Η CISA issued a notice for various samples malware found on Pulse Secure devices, and which to a large extent were not detected by antiviral products.
From June 2020, Pulse Secure Devices in US Government Services, Critical Infrastructure and Various Organizations of the private sector are the target of cyber attacks.
Yesterday, CISA published reports on 13 samples of malware found on compromised Pulse Secure devices. Administrators are encouraged to review reports of intruders and learn of attackers' tactics, techniques, and procedures.
All malicious files analyzed by CISA were found on compromised devices Pulse Connect Secure and some of them were modified versions of legal Pulse Secure scripts.
In most cases, the malicious files were webshells for activating and executing commands.
Speaking of a specific sample malware, CISA states that it is a "modified version of a Pulse Secure Perl Module" (DSUpgrade.pm), which the attackers converted into a webshell (ATRIUM) to execute remote commands.
The list of legal Pulse Secure files modified by hackers includes:
- licenseserverproto.cgi (STEADYPULSE)
- clear_log.sh (THINBLOOD LogWiper Utility Variant)
- compcheckjava.cgi (hardpulse)
- meeting_testjs.cgi (SLIGHTPULSE)
Some of the above files were modified for malicious purposes in this year's attacks, which were investigated by the company Mandiant. In a report in April, investigators said Chinese hackers had taken advantage of the vulnerability. CVE-2021-22893.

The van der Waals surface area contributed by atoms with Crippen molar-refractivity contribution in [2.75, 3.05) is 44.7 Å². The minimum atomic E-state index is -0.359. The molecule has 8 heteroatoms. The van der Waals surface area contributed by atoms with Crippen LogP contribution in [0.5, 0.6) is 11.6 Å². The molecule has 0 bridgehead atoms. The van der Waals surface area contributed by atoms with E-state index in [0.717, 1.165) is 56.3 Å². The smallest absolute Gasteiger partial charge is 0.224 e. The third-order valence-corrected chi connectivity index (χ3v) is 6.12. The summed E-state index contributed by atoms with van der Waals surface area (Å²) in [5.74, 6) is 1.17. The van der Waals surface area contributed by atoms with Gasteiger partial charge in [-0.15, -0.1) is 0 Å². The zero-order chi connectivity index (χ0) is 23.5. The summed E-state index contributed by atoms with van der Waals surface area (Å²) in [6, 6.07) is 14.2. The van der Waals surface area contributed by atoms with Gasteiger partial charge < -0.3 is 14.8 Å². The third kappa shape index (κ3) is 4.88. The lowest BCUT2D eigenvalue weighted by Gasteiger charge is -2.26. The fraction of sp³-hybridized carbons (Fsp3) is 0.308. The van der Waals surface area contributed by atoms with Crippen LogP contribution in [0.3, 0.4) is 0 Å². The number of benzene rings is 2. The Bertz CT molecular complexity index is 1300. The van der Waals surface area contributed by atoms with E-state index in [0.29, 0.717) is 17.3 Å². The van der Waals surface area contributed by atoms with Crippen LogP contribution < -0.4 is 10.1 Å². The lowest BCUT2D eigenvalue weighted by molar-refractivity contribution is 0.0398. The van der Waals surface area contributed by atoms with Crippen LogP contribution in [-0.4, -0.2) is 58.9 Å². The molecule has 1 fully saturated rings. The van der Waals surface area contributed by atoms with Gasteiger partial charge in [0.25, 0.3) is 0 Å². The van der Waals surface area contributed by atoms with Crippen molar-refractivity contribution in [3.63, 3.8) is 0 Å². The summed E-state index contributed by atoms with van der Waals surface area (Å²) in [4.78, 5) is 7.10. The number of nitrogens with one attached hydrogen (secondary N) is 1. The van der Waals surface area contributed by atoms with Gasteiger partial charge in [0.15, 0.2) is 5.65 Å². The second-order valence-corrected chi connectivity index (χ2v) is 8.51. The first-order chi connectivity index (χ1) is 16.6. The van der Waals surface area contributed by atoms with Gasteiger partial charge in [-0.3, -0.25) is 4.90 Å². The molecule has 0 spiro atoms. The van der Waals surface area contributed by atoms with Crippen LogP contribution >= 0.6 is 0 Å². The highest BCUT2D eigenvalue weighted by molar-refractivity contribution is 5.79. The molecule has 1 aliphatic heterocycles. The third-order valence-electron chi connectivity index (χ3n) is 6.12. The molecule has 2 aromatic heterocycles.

According to the Mandiant report, the attackers exploited the vulnerability and turned the legal files into STEADYPULSE, HARDPULSE and SLIGHTPULSE webhells.
In another case, attackers modified a Pulse Secure system file to steal credentials.
Most of the files CISA found on compromised Pulse Secure devices were not detected by antivirus solutions. Only one of them was identified.
CISA recommends that administrators enhance their security by following these practices:
- Update antivirus signatures.
- Operating system update.
- Disable File and Printer sharing services. If these services are required, use strong passwords or Active Directory authentication.
- Imposition of restrictions on users so that they can not install and run unwanted software applications.
- Use strong passwords.
- Be careful when opening emails and attachments.
- Enable firewall.
- Disable unnecessary services on workstations and servers.
- Scan and remove suspicious email attachments.
- Monitor users' browsing activities. Restrict access to sites with dangerous content.
- Be careful when using removable media (eg USB thumb drive, external drives, CDs, etc.).
- Scan the software you download from the Internet before running it.
- Update on new cyber threats.
Source: Bleeping Computer